Prince al-Waleed bin Talal, one of the kingdom’s wealthiest investors, acknowledged Mr. Al-Sheikh’s ranking in the Saudi hierarchy when he made a donation of more than a half-million dollars to Saudi soccer club Al Hilal FC weeks after having been released from detention.
Prince al-Waleed was one of the more recalcitrant detainees among the scores of members of the ruling family, prominent businessmen and senior officials who were detained a year ago in Riyadh’s Ritz Carlton Hotel as part of Prince Mohammed’s power and asset grab.
Prince Al-Waleed said on Twitter at the time that he was “responding to the invitation of my brother Turki al-Sheikh.”
Mr. Al-Qahtani, who was recently fired as Prince Mohammed’s menacing information czar in connection with the killing of journalist Jamal Khashoggi in the Saudi consulate in Istanbul, was banned this week from travelling outside the kingdom. Mr. Al-Sheikh has not been linked to the Khashoggi murder.
Nevertheless, his sports diplomacy, exhibiting some of the brashness that has characterized Prince Mohammed as well as Mr Al-Qahtani’s approach, has largely failed to achieve its goals. If anything, it appears to have contributed to the kingdom’s growing list of setbacks.
Those goals included establishing Saudi Arabia as a powerhouse in regional and global soccer governance; countering Qatari sports diplomacy crowned by its hosting of the 2022 World Cup; projecting the kingdom in a more favourable light by hosting international sporting events; becoming a powerhouse in soccer-crazy Egypt, the Arab world’s most populous nation; and using the competition for the 2026 World Cup hosting rights to bully Morocco into supporting the Saudi-United Arab Emirates-led boycott of Qatar.
To be sure, with the exception of a cancelled tennis exhibition match in Jeddah between stars Rafa Nadal and Novak Djokovic, most scheduled sporting events, including this season’s opening Formula E race in December and the Italian Supercoppa between Juventus and AC Milan in January, are going ahead as planned despite a six-week old crisis sparked by the killing of Mr. Khashoggi.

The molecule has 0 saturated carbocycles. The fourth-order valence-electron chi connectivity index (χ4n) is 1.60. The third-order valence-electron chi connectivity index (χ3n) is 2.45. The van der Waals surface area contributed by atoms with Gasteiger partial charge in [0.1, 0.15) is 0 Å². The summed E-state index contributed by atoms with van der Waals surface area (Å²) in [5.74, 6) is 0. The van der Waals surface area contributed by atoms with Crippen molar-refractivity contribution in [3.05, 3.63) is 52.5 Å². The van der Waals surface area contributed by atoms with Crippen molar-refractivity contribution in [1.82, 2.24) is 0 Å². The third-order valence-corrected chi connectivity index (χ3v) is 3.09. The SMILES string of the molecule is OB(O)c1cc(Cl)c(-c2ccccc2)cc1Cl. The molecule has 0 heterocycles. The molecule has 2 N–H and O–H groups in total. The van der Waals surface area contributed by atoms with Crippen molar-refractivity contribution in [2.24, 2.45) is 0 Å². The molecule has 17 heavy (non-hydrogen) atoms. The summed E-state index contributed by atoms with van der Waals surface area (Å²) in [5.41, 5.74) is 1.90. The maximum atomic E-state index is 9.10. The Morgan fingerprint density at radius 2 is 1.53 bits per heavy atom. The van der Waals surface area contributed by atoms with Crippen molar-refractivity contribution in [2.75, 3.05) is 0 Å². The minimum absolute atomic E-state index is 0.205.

Yet, if last month’s friendly soccer match in Jeddah between Brazil and Argentina and this month’s World Wrestling Entertainment’s (WWE) Crown Jewel showpiece are anything to go by, major sporting events are doing little to polish the kingdom’s image tarnished not only by the Khashoggi killing but also the war in Yemen that has sparked the world’s worst humanitarian crisis since World War Two. The sports events have so far failed to push Mr. Khashoggi and Yemen out of the headlines of major independent media.
Mainstream media coverage of Saudi sports has, moreover, focussed primarily on Saudi sports diplomacy’s struggle to make its mark internationally. One focus been the fact that Gianni Infantino, president of world soccer body FIFA, has run into opposition from the group’s European affiliate, UEFA, to his plan to endorse a US$25 billion plan for a new club tournament funded by the Saudi and UAE-backed Japanese conglomerate SoftBank.
If adopted, the plan would enhance Saudi and Emirati influence in global soccer governance to the potential detriment of Qatar, the host of the 2022 World Cup. Saudi Arabia and the UAE spearhead a 17-month old economic and diplomatic boycott of Qatar designed to force it to surrender its right to chart an independent course rather than align its policies with those of its Gulf brothers.
Saudi Arabia and the UAE have sought to engineer a situation in which Qatar is either deprived of its hosting rights or forced to share them with other states in the region, a possibility Mr. Infantino has said he was exploring.
Mr. Infantino has also said he was looking into implementing an expansion of the World Cup from 32 to 48 teams already in 2022 rather than only in 2026. An expansion of the Qatari World Cup would probably involve including others in the Gulf as hosts of the tournament. Qatari officials have all but ruled out sharing their hosting rights.
Another media focus has been alleged Saudi piracy aimed at undermining Qatar-owned BeIN Corp, the world’s biggest sports rights holder, including the rights to broadcast last summer’s Russia World Cup in the Arab world.